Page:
I note at the outset that AGS stated that no external service providers were used and that all participants who danced in the video were Garda members or Garda staff, and that therefore no records exist in relation to non-Garda personnel employed to dance. I have no reason not to accept this and as such I am satisfied that AGS was justified in refusing to grant access to any relevant records coming within the scope of part 3 of the request under section 15(1)(a) on the ground that no such records exist
It is the position of AGS that apart from the travel & subsistence and overtime claim forms discussed above, no further records relevant to the applicant’s request exist. However, part 1 of the applicant’s request was refused under Schedule 1, Part 1(n) of the FOI Act, i.e. that if records relevant to this part of the request did exist, they would fall outside the scope of the FOI Act. Nevertheless, it seems to me that section1 5(1)(a) is also of relevance to part 1 of the request.
During the course of the review, AGS provided submissions to this Office in which it outlined details of the searches carried out and of its explanation as to why it believes no further relevant records exist. As this Office has already provided the applicant with those details, I do not propose to repeat them in full here. In short, AGS’s position is that relevant staff members of the Press Office conducted several searches of their electronic and paper files and the only records found were the videographer’s claim forms for travel and subsistence and overtime. In light of the circumstances in which AGS produced its Jerusalema Challenge video, it was satisfied that no other relevant records exist.
Commenting on the search details provided, the applicant reiterated that she found it implausible that further records do not exist. She also referred to AGS stating that the Director of Communications had “signed off on the campaign” and then later stating that approval had been given verbally. She submitted that this was a contradiction and that “signed off” refers to written, rather than verbal, approval. I am satisfied that the term “sign off” can be used colloquially to mean giving approval to something; I do not accept that it always has to involve written approval and do not consider this to be a contradiction that implies additional records exist.
The question for me is whether, taking all of the circumstances into account, it was reasonable for AGS to refuse access to further records on the grounds that they do not exist or cannot be found after all reasonable steps to ascertain their whereabouts have been taken.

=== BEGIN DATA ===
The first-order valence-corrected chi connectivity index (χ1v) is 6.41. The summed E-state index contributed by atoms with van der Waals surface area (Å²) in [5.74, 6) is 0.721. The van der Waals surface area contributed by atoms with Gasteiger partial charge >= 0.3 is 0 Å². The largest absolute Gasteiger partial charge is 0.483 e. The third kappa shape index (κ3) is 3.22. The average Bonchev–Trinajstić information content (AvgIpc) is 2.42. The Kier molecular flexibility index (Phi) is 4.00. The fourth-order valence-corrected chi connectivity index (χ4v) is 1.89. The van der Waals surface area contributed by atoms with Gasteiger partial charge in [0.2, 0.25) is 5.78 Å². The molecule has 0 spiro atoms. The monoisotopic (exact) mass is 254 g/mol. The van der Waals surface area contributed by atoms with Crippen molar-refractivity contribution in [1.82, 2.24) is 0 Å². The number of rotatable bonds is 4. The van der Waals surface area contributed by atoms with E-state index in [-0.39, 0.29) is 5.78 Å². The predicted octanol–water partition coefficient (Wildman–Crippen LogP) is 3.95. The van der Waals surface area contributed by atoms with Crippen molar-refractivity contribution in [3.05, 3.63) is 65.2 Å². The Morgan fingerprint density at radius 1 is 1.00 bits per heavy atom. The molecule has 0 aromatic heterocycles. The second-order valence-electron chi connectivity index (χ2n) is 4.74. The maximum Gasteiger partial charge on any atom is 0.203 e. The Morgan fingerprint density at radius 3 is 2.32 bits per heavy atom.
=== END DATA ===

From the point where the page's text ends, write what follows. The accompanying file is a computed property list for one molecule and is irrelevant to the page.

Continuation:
It is important to note that schedule 1, Part 1(n) of the Act provides that AGS is not a public body for the purposes of the Act other than insofar as it relates to administrative records relating to human resources, or finance, or procurement matters. The Act does not define the term "administrative records" as provided for in Part 1(n) apart from stating that they relate to human resources, or finance or procurement matters. The term "administrative records" is commonly understood to mean records relating to the processes of running/managing a business or organisation. This, of itself, necessarily limits the extent to which AGS must search for relevant records. For example, if a written record of a request for approval to a senior member of AGS to participate in the Jerusalema Challenge and the resulting approval granted did exist, it would not, in my view, fall within any of the categories of Part 1(n) and would not have to be considered for release under FOI.
Given the explanation as to the informality of the process and that it was all completed in-house, I am satisfied that AGS was justified in refusing to release further records on the grounds that they do not exist or cannot be found after all reasonable steps to ascertain their whereabouts have been taken.
Having carried out a review under section 22 of the FOI Act, I hereby affirm AGS’s decision to refuse access to records relating to the Jerusalema Challenge under sections 15(1)(a) and 37(1) of the FOI Act.
Section 24 of the FOI Act sets out detailed provisions for an appeal to the High Court by a party to a review, or any other person affected by the decision. In summary, such an appeal, normally on a point of law, must be initiated not later than four weeks after notice of the decision was given to the person bringing the appeal.